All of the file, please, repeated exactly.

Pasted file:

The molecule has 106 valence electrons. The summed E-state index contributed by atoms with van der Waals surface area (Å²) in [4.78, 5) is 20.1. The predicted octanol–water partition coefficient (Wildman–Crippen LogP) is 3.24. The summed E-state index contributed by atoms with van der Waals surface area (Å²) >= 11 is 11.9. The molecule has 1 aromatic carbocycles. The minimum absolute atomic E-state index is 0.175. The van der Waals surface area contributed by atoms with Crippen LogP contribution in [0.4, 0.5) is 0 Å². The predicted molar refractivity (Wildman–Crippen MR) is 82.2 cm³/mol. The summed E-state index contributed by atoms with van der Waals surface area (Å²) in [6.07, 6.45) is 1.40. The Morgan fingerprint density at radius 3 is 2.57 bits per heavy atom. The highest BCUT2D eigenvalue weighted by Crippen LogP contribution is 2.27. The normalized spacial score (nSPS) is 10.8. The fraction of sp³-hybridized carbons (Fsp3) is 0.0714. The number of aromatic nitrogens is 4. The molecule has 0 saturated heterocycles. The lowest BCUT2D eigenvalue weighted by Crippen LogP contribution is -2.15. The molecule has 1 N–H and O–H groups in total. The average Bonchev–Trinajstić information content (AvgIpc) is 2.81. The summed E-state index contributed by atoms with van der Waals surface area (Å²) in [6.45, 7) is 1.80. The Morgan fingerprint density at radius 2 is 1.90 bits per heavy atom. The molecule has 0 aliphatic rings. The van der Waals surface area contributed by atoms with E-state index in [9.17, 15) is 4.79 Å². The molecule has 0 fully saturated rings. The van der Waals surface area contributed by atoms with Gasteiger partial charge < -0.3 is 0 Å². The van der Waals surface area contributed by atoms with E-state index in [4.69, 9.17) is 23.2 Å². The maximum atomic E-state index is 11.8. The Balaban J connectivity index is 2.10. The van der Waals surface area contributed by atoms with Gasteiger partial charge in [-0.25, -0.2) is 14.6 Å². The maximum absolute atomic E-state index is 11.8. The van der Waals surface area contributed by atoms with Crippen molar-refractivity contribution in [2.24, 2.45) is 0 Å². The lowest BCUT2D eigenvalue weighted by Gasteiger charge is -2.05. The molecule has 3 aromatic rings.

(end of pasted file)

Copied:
The molecule has 106 valence electrons. The summed E-state index contributed by atoms with van der Waals surface area (Å²) in [4.78, 5) is 20.1. The predicted octanol–water partition coefficient (Wildman–Crippen LogP) is 3.24. The summed E-state index contributed by atoms with van der Waals surface area (Å²) >= 11 is 11.9. The molecule has 1 aromatic carbocycles. The minimum absolute atomic E-state index is 0.175. The van der Waals surface area contributed by atoms with Crippen LogP contribution in [0.4, 0.5) is 0 Å². The predicted molar refractivity (Wildman–Crippen MR) is 82.2 cm³/mol. The summed E-state index contributed by atoms with van der Waals surface area (Å²) in [6.07, 6.45) is 1.40. The Morgan fingerprint density at radius 3 is 2.57 bits per heavy atom. The highest BCUT2D eigenvalue weighted by Crippen LogP contribution is 2.27. The normalized spacial score (nSPS) is 10.8. The fraction of sp³-hybridized carbons (Fsp3) is 0.0714. The number of aromatic nitrogens is 4. The molecule has 0 saturated heterocycles. The lowest BCUT2D eigenvalue weighted by Crippen LogP contribution is -2.15. The molecule has 1 N–H and O–H groups in total. The average Bonchev–Trinajstić information content (AvgIpc) is 2.81. The summed E-state index contributed by atoms with van der Waals surface area (Å²) in [6.45, 7) is 1.80. The Morgan fingerprint density at radius 2 is 1.90 bits per heavy atom. The molecule has 0 aliphatic rings. The van der Waals surface area contributed by atoms with E-state index in [9.17, 15) is 4.79 Å². The molecule has 0 fully saturated rings. The van der Waals surface area contributed by atoms with Gasteiger partial charge < -0.3 is 0 Å². The van der Waals surface area contributed by atoms with E-state index in [4.69, 9.17) is 23.2 Å². The maximum atomic E-state index is 11.8. The Balaban J connectivity index is 2.10. The van der Waals surface area contributed by atoms with Gasteiger partial charge in [-0.25, -0.2) is 14.6 Å². The maximum absolute atomic E-state index is 11.8. The van der Waals surface area contributed by atoms with Crippen molar-refractivity contribution in [2.24, 2.45) is 0 Å². The lowest BCUT2D eigenvalue weighted by Gasteiger charge is -2.05. The molecule has 3 aromatic rings.